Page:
As the legal use of marijuana and other cannabis products grows, consumers are becoming more curious about their options. This includes cannabidiol (CBD) and tetrahydrocannabinol (THC), two natural compounds found in plants of the Cannabis.
CBD can be extracted from hemp or from marijuana. Hemp plants are cannabis plants that contain less than 0.3 percent THC, while marijuana plants are cannabis plants that contain higher concentrations of THC. CBD is sold in the form of gels, gummies, oils, supplements, extracts, and even flower.
THC is the main psychoactive compound in marijuana that gives the high sensation. It can be consumed by smoking marijuana. It’s also available in oils, edibles, tinctures, capsules, and more.
Both compounds interact with your body’s endocannabinoid system, but they have very different effects. While they may have a lot in common, they have some key differences that determine how they’re used.
There are many different kinds of cannabinoids in cannabis plants. And while researchers have only just started studying them, one in particular has already shown promise in regard to potential health benefits.
That compound is cannabidiol, or CBD. Unlike its cousin, tetrahydrocannabinol (THC), CBD is non intoxicating, meaning it won’t get you “high.”
Research on CBD is ongoing, but still in its infancy. It’s not currently regulated by the Food and Drug Administration (FDA). Still, some studies have shown that CBD can protect nerves from damage and that it’s a powerful anti-inflammatory. It can also be used to help manage a variety of conditions, like anxiety and pain, which is one of the reasons I take it.
The Endocannabinoid System
The endocannabinoid system (ECS) is a complex cell-signaling system identified in the early 1990s by researchers exploring THC, a well-known cannabinoid. Cannabinoids are compounds found in cannabis.
Experts are still trying to fully understand the ECS. But so far, we know it plays role in regulating a range of functions and processes, including:
reproduction and fertility
The ECS exists and is active in your body even if you don’t use cannabis.
How does THC interact with the ECS?
Tetrahydrocannabinol (THC) is one of the main cannabinoids found in cannabis. It’s the compound that gets you “high.”
Once in your body, THC interacts with your ECS by binding to receptors, just like endocannabinoids. It’s powerful partly because it can bind to both CB1 and CB2 receptors.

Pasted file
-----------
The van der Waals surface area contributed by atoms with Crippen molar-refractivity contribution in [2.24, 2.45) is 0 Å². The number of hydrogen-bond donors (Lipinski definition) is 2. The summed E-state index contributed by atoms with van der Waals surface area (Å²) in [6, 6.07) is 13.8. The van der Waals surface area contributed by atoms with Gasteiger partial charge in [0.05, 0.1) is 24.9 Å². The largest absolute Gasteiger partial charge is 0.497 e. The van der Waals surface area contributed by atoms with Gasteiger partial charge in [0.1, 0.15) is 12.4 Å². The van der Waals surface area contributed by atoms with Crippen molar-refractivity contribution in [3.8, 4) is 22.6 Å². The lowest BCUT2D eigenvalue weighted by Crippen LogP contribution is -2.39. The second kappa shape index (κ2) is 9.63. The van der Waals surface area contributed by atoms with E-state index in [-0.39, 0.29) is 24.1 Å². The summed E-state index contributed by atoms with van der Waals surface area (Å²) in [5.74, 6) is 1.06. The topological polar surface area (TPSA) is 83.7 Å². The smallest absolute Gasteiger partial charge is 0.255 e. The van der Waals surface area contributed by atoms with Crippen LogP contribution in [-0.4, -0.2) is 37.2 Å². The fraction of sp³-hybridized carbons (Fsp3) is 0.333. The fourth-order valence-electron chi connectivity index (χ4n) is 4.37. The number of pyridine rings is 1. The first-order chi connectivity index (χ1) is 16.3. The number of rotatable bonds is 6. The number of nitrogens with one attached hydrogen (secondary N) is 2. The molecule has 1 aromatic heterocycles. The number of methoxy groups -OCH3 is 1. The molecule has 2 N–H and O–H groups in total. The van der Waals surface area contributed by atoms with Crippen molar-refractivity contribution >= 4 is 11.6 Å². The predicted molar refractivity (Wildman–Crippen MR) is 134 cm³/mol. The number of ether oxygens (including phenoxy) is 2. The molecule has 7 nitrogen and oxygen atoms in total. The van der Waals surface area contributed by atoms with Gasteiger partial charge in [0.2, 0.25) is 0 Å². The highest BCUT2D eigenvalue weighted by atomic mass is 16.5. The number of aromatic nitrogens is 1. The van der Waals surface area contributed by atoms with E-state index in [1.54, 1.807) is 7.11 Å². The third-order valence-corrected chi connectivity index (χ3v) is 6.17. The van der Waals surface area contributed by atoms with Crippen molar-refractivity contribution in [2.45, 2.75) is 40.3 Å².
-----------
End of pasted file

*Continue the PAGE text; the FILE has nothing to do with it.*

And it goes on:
This allows it to have a range of effects on your body and mind, some more desirable than others. For example, THC may help to reduce pain and stimulate your appetite. But it can also cause paranoia and anxiety in some cases.
Experts are currently looking into ways to produce synthetic THC cannabinoids that interact with the ECS in only beneficial ways.
How does CBD interact with the ECS?
The other major cannabinoid found in cannabis is cannabidiol (CBD). Unlike THC, CBD doesn’t make you “high” and typically doesn’t cause any negative effects.
Experts aren’t completely sure how CBD interacts with the ECS. But they do know that it doesn’t bind to CB1 or CB2 receptors the way THC does.
Instead, many believe it works by preventing endocannabinoids from being broken down. This allows them to have more of an effect on your body. Others believe that CBD binds to a receptor that hasn’t been discovered yet.
While the details of how it works are still under debate, research suggests that CBD can help with pain, nausea, and other symptoms associated with multiple conditions.
To Sum it up
The ECS plays a big role in keeping your internal processes stable. But there’s still a lot we don’t know about it. As experts develop a better understanding of the ECS, it could eventually hold the key to treating several conditions.
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Sharma P, et al. (2012). Chemistry, metabolism, and toxicology of cannabis: Clinical implications. ncbi.nlm.nih.gov/pmc/articles/PMC3570572